Teriq Aziz--Where Are You? And Why?
When Iraq fell to the coalition forces, many assumed that Aziz would have hotfooted it out of the Middle East on a private jet, taking his family and trunks full of U.S. dollars with him, roaming the world like such high-profile fugitives as Osama Bin Laden, Lord Lucan, Marc Rich, Robert Vesco and Roman Polanski.
It was not to be. After negotiating with allied forces for guarantees of safety for his family, Aziz surrendered in April 2003 and has been all but forgotten. Instead, media attention has focused on the turmoil in Iraq and the upcoming trial of Saddam Hussein.
Has the Teriq Aziz story been lost on America's great corporate criminals--Dennis Kozlowski, John Rigas and Bernard Ebbers--that once jailed, you are out of sight, out of mind and few people care?
Jail means a solitary life in a cell with a hard mattress, a sink, a commode, occasional showers, an hour of exercise, institutional food, endless reruns of "I Love Lucy," and occasional visits from your family (if they remember)--forever until you die.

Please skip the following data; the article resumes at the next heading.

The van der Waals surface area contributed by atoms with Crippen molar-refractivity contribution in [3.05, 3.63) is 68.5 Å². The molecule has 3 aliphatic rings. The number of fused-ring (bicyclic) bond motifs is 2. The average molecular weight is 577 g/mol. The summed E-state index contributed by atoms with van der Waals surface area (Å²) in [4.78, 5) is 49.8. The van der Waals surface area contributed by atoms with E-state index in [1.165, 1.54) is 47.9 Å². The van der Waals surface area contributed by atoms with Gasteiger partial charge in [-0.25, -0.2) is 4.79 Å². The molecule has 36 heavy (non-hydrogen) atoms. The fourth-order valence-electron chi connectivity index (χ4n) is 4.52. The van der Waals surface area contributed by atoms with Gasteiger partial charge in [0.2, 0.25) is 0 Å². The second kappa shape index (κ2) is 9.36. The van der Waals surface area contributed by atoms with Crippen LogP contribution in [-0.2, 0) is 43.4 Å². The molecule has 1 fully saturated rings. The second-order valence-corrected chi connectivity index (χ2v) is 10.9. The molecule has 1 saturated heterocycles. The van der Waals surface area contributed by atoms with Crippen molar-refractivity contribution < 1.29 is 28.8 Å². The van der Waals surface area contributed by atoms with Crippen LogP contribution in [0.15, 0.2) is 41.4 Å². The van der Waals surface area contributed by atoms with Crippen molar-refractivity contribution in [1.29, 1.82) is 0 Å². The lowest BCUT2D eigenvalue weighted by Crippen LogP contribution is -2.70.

John Rigas, 80, founder of Adelphia, was sentenced to 15 years in prison on June 20 and has been ordered to surrender to the court Sept. 19.
Bernard Ebbers, 63, former CEO of WorldCom, was sentenced to 25 years and must begin serving his time Oct. 12.
Dennis Kozlowski, 58, former CEO of Tyco, was convicted on 22 counts of conspiracy, grand larceny, falsifying business records and securities fraud on June 17. He faces up to 25 years and is awaiting sentencing.
Kenneth Lay, 62, former CEO of Enron is next on the government's hit list. He can hardly feel sanguine about his future in light of recent events in the lives of Ebbers, Rigas and Kozlowski.
I turn 70 in three weeks. Were I sentenced to 25 years in prison, would I meekly surrender to the authorities on the appointed day in order to spend the rest of my life in prison? I pray that is a decision I never have to make.